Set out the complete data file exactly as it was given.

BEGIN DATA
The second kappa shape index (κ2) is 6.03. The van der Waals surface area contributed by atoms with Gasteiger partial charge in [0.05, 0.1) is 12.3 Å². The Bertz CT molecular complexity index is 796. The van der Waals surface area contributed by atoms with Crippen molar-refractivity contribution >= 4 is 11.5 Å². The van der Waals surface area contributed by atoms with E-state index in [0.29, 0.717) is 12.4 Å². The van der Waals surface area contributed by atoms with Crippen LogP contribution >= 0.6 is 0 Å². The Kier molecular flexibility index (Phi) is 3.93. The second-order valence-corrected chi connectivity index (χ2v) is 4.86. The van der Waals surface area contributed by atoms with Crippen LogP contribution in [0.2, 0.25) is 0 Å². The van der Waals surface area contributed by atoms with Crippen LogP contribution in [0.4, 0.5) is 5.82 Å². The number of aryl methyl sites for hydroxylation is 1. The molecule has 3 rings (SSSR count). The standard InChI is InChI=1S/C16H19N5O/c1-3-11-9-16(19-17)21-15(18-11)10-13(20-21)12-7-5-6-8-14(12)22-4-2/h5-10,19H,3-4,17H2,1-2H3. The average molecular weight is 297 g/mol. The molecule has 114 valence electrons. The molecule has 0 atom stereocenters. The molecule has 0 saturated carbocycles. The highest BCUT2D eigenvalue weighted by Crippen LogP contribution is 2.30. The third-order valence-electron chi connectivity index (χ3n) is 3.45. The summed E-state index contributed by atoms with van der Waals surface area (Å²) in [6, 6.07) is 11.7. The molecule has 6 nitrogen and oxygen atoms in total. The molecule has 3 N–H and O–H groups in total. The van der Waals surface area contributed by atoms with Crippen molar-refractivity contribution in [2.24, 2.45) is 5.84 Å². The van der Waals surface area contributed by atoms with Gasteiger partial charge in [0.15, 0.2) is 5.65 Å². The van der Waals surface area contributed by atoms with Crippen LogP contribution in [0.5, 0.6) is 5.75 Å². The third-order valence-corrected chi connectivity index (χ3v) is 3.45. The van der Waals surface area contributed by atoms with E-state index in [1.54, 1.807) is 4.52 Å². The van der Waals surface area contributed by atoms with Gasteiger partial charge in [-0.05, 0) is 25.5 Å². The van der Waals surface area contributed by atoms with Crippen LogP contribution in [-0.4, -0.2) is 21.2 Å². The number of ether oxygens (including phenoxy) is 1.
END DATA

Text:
The second kappa shape index (κ2) is 6.03. The van der Waals surface area contributed by atoms with Gasteiger partial charge in [0.05, 0.1) is 12.3 Å². The Bertz CT molecular complexity index is 796. The van der Waals surface area contributed by atoms with Crippen molar-refractivity contribution >= 4 is 11.5 Å². The van der Waals surface area contributed by atoms with E-state index in [0.29, 0.717) is 12.4 Å². The van der Waals surface area contributed by atoms with Crippen LogP contribution >= 0.6 is 0 Å². The Kier molecular flexibility index (Phi) is 3.93. The second-order valence-corrected chi connectivity index (χ2v) is 4.86. The van der Waals surface area contributed by atoms with Crippen LogP contribution in [0.2, 0.25) is 0 Å². The van der Waals surface area contributed by atoms with Crippen LogP contribution in [0.4, 0.5) is 5.82 Å². The number of aryl methyl sites for hydroxylation is 1. The molecule has 3 rings (SSSR count). The standard InChI is InChI=1S/C16H19N5O/c1-3-11-9-16(19-17)21-15(18-11)10-13(20-21)12-7-5-6-8-14(12)22-4-2/h5-10,19H,3-4,17H2,1-2H3. The average molecular weight is 297 g/mol. The molecule has 114 valence electrons. The molecule has 0 atom stereocenters. The molecule has 0 saturated carbocycles. The highest BCUT2D eigenvalue weighted by Crippen LogP contribution is 2.30. The third-order valence-electron chi connectivity index (χ3n) is 3.45. The summed E-state index contributed by atoms with van der Waals surface area (Å²) in [6, 6.07) is 11.7. The molecule has 6 nitrogen and oxygen atoms in total. The molecule has 3 N–H and O–H groups in total. The van der Waals surface area contributed by atoms with Crippen molar-refractivity contribution in [2.24, 2.45) is 5.84 Å². The van der Waals surface area contributed by atoms with Gasteiger partial charge in [0.15, 0.2) is 5.65 Å². The van der Waals surface area contributed by atoms with Crippen LogP contribution in [0.5, 0.6) is 5.75 Å². The third-order valence-corrected chi connectivity index (χ3v) is 3.45. The van der Waals surface area contributed by atoms with E-state index in [1.54, 1.807) is 4.52 Å². The van der Waals surface area contributed by atoms with Gasteiger partial charge in [-0.05, 0) is 25.5 Å². The van der Waals surface area contributed by atoms with Crippen LogP contribution in [-0.4, -0.2) is 21.2 Å². The number of ether oxygens (including phenoxy) is 1.